Nora Saks, the reporter and host for Montana Public Radio’s Richest Hill podcast has been awarded the 2019 Daniel Schorr Journalism Prize.
Richest Hill dives deep into the history of Butte, MT to tell the colorful and complicated story of how the city became one of America’s most notorious Superfund sites. Nora and producer Nick Mott have released 8 episodes in the 10 part series.
“It’s great to see Nora’s hard work and talent recognized,” MTPR News Director Corin Cates-Carney said. “Her work on the Richest Hill podcast is an outstanding journalistic service to MTPR listeners and audiences around the country.”
The Schorr Prize is named for the late NPR senior news analyst and veteran Washington journalist Daniel Schorr. Schorr was a believer in supporting talented young journalists as they rose through the ranks of public radio. The annual prize — sponsored by WBUR and Boston University, and funded by Jim and Nancy Bildner — salutes a new generation of public radio journalists under the age of 35, seeking to inspire them to stretch the boundaries of the medium.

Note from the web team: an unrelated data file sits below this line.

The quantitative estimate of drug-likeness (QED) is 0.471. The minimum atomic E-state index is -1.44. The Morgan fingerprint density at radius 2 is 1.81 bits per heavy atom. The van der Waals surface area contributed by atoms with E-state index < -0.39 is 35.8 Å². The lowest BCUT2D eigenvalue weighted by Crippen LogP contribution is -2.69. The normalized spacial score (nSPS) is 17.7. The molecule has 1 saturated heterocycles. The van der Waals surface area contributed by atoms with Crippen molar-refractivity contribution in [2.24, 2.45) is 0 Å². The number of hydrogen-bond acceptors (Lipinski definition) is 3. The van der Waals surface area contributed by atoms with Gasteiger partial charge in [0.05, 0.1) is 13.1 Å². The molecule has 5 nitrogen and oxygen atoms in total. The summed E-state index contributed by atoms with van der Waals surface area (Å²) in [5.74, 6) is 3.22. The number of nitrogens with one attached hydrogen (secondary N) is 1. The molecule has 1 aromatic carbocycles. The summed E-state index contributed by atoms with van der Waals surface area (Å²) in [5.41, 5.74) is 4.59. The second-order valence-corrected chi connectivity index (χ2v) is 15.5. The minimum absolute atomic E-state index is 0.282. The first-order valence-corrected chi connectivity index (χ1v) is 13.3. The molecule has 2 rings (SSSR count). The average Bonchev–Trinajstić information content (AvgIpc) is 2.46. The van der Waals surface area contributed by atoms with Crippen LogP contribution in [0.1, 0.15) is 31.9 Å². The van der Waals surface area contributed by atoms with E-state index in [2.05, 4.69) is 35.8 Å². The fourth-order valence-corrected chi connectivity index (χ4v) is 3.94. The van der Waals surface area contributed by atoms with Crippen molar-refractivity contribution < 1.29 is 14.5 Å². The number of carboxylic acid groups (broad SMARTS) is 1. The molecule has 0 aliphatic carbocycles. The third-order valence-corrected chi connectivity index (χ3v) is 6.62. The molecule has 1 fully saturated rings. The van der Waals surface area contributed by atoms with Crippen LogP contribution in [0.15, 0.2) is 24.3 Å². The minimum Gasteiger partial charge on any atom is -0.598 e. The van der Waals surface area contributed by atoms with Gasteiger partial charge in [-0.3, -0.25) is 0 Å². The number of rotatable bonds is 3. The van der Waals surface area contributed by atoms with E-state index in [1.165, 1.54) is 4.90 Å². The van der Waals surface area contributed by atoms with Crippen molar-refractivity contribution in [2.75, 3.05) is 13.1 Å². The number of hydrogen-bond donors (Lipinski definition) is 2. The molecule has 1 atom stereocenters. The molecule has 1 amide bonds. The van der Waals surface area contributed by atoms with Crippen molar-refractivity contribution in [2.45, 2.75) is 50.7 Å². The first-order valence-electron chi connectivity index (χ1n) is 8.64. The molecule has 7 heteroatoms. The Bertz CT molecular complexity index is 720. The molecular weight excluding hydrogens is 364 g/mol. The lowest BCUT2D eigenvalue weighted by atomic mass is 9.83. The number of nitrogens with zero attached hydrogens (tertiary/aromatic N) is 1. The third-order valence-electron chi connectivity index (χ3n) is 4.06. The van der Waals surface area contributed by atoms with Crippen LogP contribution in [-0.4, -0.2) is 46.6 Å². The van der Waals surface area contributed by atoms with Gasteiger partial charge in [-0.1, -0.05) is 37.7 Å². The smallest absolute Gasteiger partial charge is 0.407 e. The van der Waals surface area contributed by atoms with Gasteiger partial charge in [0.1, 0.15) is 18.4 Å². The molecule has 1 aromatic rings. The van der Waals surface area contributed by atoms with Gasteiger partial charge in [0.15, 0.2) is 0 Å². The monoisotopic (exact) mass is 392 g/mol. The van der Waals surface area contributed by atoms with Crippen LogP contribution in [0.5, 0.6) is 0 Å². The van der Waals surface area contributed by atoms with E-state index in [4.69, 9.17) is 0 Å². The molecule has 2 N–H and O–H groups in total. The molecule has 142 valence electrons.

“Richest Hill is consistently excellent, and Nora set a high bar for young reporters and storytellers to aspire to. She hooked me with a story that I didn’t even know I cared about,” said Lynette Clemetson, director of the Wallace House, University of Michigan, who served as the prize’s finalist judge.
Nora will be presented with the prize at a virtual event for The Edward R. Murrow Society, on Tuesday, September 15.
Past Schorr Prize winners include WBEZ producer Becky Vevea; KUNC reporter Grace Hood; NPR host David Greene; NPR reporter Ailsa Chang; reporter Chana Joffe-Walt, who covers global economics for NPR’s multimedia project Planet Money; former NPR defense correspondent Guy Raz, host of How I Built This and the TED Radio Hour; and NPR investigative correspondent Laura Sullivan.